Washington: Several Republican senators introduced legislation Friday to permanently end government shutdowns by creating an automatic continuing resolution for any appropriations bill, allowing the federal government to remain open even when budget agreements break down.
Currently, when Congress fails to meet a deadline to pass a government funding bill, the agencies which remain unfunded shut down. Often, Congress chooses to pass what’s called a continuing resolution (CR) to delay and extend the deadline to pass funding bills, which keeps funding operations at their current levels. The “End Government Shutdowns Act” would automatically create a continuing resolution for any appropriations bill not passed by Oct. 1, the deadline to pass a bill funding the government for the next fiscal year. In theory, this would allow members of Congress to continue to negotiate over appropriations while keeping the government open.
CR funding would be reduced by 1 percent after 120 days, and would be reduced by another 1 percent every 90 days “until Congress does its job and completes the annual appropriations process,” according to the release announcing the bill.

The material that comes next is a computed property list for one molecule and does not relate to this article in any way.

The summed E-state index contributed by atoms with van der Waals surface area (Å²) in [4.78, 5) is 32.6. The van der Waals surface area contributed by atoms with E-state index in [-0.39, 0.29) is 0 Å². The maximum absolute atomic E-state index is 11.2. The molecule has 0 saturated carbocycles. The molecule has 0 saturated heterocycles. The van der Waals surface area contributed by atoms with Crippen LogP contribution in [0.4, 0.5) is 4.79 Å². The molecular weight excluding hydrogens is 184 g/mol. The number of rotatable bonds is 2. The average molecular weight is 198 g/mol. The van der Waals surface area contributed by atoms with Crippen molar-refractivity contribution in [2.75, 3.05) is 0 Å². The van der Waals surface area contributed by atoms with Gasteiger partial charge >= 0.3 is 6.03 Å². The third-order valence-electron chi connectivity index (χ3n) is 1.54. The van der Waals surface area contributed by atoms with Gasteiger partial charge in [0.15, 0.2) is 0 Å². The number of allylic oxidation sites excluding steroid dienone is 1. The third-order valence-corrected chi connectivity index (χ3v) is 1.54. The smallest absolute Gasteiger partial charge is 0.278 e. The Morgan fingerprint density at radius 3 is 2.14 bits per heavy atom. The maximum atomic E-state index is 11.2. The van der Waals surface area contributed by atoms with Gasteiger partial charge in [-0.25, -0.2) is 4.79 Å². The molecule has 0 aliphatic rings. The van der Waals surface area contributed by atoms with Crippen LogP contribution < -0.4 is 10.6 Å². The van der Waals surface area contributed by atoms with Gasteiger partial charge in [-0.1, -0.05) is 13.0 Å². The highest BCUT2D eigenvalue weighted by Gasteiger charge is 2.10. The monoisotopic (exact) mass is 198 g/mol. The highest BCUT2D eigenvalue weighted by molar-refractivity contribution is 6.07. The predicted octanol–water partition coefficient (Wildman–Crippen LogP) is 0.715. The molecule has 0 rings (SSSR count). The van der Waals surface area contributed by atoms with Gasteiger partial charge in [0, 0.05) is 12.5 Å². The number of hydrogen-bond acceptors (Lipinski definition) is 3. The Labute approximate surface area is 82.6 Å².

The bill was introduced by a group of Republicans representing the ideological spectrum in the caucus, such as hardline conservative Sen. Steve Daines of Montana, Utah libertarian Sen. Mike Lee, and moderate Alaska Sen. Lisa Murkowski. The bill is sponsored by Ohio Sen. Rob Portman, who has introduced the legislation every year since he was elected to the Senate in 2010. Influential Sen. Chuck Grassley, the Financial Committee chairman, has also signed on.
“This legislation will accomplish that goal, providing lawmakers with more time to reach a responsible resolution to budget negotiations, giving federal workers and their families more stability, and ensuring we avoid disruptions that ultimately hurt our economy, taxpayers and working families,” Portman said in a statement.
The current government shutdown will be the longest in history beginning on Saturday. It has resulted in 800,000 government workers furloughed or working without pay, and it is affecting airline travel, federal investigations, and food inspections, among other things.